REVIEW: Early Autumn by Robert B. Parker
While Looking for Rachel Wallace was enjoyable, I really don’t understand people’s fascination in Robert B. Parker’s Spencer series. His books always leave me wanting. There’s never much of a plot. Little, if any thing, takes place in the novel because it’s never developed enough.
Some critics think that Early Autumn marks Parker’s best Spencer novel, but after finally reading it, I completely disagree. Spencer basically adopts a teenaged boy, whose father and mother are divorced and don’t want him. Instead the boy is used as a pawn so that each parent can hurt the other. So Spenser decides to take him away from his parents and makes him eat the same food he does, do the same workout he does, and have the same philosophy that he does. It’s about Spencer teaching a young boy how to be just like him. Boring!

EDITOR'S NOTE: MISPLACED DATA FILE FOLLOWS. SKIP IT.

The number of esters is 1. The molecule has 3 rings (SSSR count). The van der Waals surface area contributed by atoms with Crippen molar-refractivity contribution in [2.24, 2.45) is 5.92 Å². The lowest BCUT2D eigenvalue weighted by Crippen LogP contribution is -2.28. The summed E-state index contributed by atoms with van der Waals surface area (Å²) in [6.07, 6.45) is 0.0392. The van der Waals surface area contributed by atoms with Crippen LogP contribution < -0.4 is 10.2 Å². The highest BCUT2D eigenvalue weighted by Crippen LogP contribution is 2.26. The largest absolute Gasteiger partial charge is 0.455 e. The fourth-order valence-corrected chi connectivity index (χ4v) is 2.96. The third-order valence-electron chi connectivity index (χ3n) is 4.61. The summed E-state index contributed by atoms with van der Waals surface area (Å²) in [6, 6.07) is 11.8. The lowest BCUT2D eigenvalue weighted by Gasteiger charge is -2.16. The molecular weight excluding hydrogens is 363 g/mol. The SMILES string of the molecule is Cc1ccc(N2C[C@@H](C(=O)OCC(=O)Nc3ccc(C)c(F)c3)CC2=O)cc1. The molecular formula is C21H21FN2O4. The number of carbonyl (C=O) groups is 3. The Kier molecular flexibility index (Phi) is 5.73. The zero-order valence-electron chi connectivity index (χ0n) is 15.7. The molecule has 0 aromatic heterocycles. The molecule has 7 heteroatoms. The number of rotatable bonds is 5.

Parker has a reputation as Boston’s crime master, but he can’t hold a candle to the superb writing of Dennis Lehane.
Verdict: DON’T WASTE YOUR TIME (Translation: Not recommended)